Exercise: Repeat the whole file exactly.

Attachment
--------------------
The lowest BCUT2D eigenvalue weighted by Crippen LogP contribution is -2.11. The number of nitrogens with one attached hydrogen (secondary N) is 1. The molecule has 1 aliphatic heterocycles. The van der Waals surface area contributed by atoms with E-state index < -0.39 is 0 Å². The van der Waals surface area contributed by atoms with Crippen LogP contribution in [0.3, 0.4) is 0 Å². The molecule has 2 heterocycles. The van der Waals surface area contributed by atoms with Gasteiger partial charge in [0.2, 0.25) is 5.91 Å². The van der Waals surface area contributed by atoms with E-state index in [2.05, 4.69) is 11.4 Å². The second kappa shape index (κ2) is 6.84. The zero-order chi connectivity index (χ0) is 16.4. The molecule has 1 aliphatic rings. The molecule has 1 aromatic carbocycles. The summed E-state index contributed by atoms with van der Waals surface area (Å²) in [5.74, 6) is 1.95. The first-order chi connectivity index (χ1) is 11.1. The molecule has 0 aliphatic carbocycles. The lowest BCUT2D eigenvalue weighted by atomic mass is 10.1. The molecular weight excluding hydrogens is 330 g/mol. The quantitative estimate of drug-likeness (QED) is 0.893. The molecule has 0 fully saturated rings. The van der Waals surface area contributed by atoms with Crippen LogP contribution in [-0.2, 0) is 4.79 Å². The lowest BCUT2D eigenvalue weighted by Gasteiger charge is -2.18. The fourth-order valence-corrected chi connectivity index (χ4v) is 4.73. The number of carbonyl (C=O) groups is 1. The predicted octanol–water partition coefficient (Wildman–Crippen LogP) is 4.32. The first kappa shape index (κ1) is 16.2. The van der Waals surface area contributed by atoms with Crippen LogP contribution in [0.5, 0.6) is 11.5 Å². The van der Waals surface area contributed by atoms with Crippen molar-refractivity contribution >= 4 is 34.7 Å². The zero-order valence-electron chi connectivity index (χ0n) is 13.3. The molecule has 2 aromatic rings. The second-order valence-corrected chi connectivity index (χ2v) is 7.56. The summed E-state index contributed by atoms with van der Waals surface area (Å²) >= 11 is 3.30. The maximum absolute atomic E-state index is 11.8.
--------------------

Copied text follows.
The lowest BCUT2D eigenvalue weighted by Crippen LogP contribution is -2.11. The number of nitrogens with one attached hydrogen (secondary N) is 1. The molecule has 1 aliphatic heterocycles. The van der Waals surface area contributed by atoms with E-state index < -0.39 is 0 Å². The van der Waals surface area contributed by atoms with Crippen LogP contribution in [0.3, 0.4) is 0 Å². The molecule has 2 heterocycles. The van der Waals surface area contributed by atoms with Gasteiger partial charge in [0.2, 0.25) is 5.91 Å². The van der Waals surface area contributed by atoms with E-state index in [2.05, 4.69) is 11.4 Å². The second kappa shape index (κ2) is 6.84. The zero-order chi connectivity index (χ0) is 16.4. The molecule has 1 aliphatic rings. The molecule has 1 aromatic carbocycles. The summed E-state index contributed by atoms with van der Waals surface area (Å²) in [5.74, 6) is 1.95. The first-order chi connectivity index (χ1) is 11.1. The molecule has 0 aliphatic carbocycles. The lowest BCUT2D eigenvalue weighted by atomic mass is 10.1. The molecular weight excluding hydrogens is 330 g/mol. The quantitative estimate of drug-likeness (QED) is 0.893. The molecule has 0 fully saturated rings. The van der Waals surface area contributed by atoms with Crippen LogP contribution in [-0.2, 0) is 4.79 Å². The lowest BCUT2D eigenvalue weighted by Gasteiger charge is -2.18. The fourth-order valence-corrected chi connectivity index (χ4v) is 4.73. The number of carbonyl (C=O) groups is 1. The predicted octanol–water partition coefficient (Wildman–Crippen LogP) is 4.32. The first kappa shape index (κ1) is 16.2. The van der Waals surface area contributed by atoms with Crippen LogP contribution in [0.5, 0.6) is 11.5 Å². The van der Waals surface area contributed by atoms with Crippen molar-refractivity contribution >= 4 is 34.7 Å². The zero-order valence-electron chi connectivity index (χ0n) is 13.3. The molecule has 2 aromatic rings. The second-order valence-corrected chi connectivity index (χ2v) is 7.56. The summed E-state index contributed by atoms with van der Waals surface area (Å²) >= 11 is 3.30. The maximum absolute atomic E-state index is 11.8.